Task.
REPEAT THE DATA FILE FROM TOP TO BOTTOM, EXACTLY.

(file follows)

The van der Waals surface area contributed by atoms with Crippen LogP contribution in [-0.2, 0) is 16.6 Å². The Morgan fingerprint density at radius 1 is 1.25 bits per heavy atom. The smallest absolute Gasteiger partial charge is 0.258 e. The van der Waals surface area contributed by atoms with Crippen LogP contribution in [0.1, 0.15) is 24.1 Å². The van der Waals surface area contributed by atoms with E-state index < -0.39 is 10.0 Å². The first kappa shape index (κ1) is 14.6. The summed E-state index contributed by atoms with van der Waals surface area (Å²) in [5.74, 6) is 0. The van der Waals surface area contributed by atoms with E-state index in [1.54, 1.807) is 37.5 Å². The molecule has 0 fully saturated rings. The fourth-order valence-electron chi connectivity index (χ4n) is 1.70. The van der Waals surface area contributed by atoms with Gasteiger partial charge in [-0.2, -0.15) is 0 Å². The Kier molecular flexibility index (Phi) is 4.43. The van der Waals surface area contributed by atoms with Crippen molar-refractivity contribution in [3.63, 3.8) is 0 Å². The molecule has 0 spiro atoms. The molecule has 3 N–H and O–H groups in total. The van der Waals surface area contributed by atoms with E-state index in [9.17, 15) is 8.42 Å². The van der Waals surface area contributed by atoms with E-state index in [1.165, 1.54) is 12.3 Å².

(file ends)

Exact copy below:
The van der Waals surface area contributed by atoms with Crippen LogP contribution in [-0.2, 0) is 16.6 Å². The Morgan fingerprint density at radius 1 is 1.25 bits per heavy atom. The smallest absolute Gasteiger partial charge is 0.258 e. The van der Waals surface area contributed by atoms with Crippen LogP contribution in [0.1, 0.15) is 24.1 Å². The van der Waals surface area contributed by atoms with E-state index < -0.39 is 10.0 Å². The first kappa shape index (κ1) is 14.6. The summed E-state index contributed by atoms with van der Waals surface area (Å²) in [5.74, 6) is 0. The van der Waals surface area contributed by atoms with E-state index in [1.54, 1.807) is 37.5 Å². The molecule has 0 fully saturated rings. The fourth-order valence-electron chi connectivity index (χ4n) is 1.70. The van der Waals surface area contributed by atoms with Gasteiger partial charge in [-0.2, -0.15) is 0 Å². The Kier molecular flexibility index (Phi) is 4.43. The van der Waals surface area contributed by atoms with Crippen molar-refractivity contribution in [3.63, 3.8) is 0 Å². The molecule has 0 spiro atoms. The molecule has 3 N–H and O–H groups in total. The van der Waals surface area contributed by atoms with E-state index in [9.17, 15) is 8.42 Å². The van der Waals surface area contributed by atoms with E-state index in [1.165, 1.54) is 12.3 Å².